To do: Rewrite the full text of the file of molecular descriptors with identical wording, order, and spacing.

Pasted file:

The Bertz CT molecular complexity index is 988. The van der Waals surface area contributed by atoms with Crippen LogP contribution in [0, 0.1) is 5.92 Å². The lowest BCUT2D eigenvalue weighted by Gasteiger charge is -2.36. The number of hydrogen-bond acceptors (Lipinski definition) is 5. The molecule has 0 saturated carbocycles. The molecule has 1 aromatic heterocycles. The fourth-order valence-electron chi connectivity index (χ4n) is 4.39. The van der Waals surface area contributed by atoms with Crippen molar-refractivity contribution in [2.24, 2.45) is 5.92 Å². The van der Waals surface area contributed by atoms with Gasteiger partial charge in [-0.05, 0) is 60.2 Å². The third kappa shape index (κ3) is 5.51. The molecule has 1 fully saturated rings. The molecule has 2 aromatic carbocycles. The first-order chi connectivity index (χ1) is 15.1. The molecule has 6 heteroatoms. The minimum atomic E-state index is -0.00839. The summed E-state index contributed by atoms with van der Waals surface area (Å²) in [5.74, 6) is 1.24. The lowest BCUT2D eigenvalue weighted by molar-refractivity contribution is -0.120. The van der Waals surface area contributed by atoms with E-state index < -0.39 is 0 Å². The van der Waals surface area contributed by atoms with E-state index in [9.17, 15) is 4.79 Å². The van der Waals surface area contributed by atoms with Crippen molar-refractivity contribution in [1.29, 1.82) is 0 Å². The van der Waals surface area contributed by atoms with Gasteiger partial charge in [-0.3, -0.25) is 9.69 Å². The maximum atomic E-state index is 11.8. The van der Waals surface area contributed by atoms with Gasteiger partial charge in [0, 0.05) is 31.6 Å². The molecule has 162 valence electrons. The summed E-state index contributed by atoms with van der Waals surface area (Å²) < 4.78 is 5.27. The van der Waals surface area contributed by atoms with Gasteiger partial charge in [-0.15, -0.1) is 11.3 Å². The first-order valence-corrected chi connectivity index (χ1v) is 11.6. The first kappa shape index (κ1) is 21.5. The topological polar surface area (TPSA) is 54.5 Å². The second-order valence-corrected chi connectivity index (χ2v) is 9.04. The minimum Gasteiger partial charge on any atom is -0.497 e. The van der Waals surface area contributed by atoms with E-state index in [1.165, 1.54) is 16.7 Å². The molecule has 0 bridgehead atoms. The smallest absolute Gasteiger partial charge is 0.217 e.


The Bertz CT molecular complexity index is 988. The van der Waals surface area contributed by atoms with Crippen LogP contribution in [0, 0.1) is 5.92 Å². The lowest BCUT2D eigenvalue weighted by Gasteiger charge is -2.36. The number of hydrogen-bond acceptors (Lipinski definition) is 5. The molecule has 0 saturated carbocycles. The molecule has 1 aromatic heterocycles. The fourth-order valence-electron chi connectivity index (χ4n) is 4.39. The van der Waals surface area contributed by atoms with Crippen molar-refractivity contribution in [2.24, 2.45) is 5.92 Å². The van der Waals surface area contributed by atoms with Gasteiger partial charge in [-0.05, 0) is 60.2 Å². The third kappa shape index (κ3) is 5.51. The molecule has 1 fully saturated rings. The molecule has 2 aromatic carbocycles. The first-order chi connectivity index (χ1) is 15.1. The molecule has 6 heteroatoms. The minimum atomic E-state index is -0.00839. The summed E-state index contributed by atoms with van der Waals surface area (Å²) in [5.74, 6) is 1.24. The lowest BCUT2D eigenvalue weighted by molar-refractivity contribution is -0.120. The van der Waals surface area contributed by atoms with E-state index < -0.39 is 0 Å². The van der Waals surface area contributed by atoms with E-state index in [9.17, 15) is 4.79 Å². The van der Waals surface area contributed by atoms with Crippen molar-refractivity contribution in [1.29, 1.82) is 0 Å². The van der Waals surface area contributed by atoms with Gasteiger partial charge in [-0.3, -0.25) is 9.69 Å². The maximum atomic E-state index is 11.8. The van der Waals surface area contributed by atoms with Gasteiger partial charge in [0, 0.05) is 31.6 Å². The molecule has 162 valence electrons. The summed E-state index contributed by atoms with van der Waals surface area (Å²) < 4.78 is 5.27. The van der Waals surface area contributed by atoms with Gasteiger partial charge in [-0.15, -0.1) is 11.3 Å². The first-order valence-corrected chi connectivity index (χ1v) is 11.6. The first kappa shape index (κ1) is 21.5. The topological polar surface area (TPSA) is 54.5 Å². The second-order valence-corrected chi connectivity index (χ2v) is 9.04. The minimum Gasteiger partial charge on any atom is -0.497 e. The van der Waals surface area contributed by atoms with E-state index in [1.165, 1.54) is 16.7 Å². The molecule has 0 bridgehead atoms. The smallest absolute Gasteiger partial charge is 0.217 e.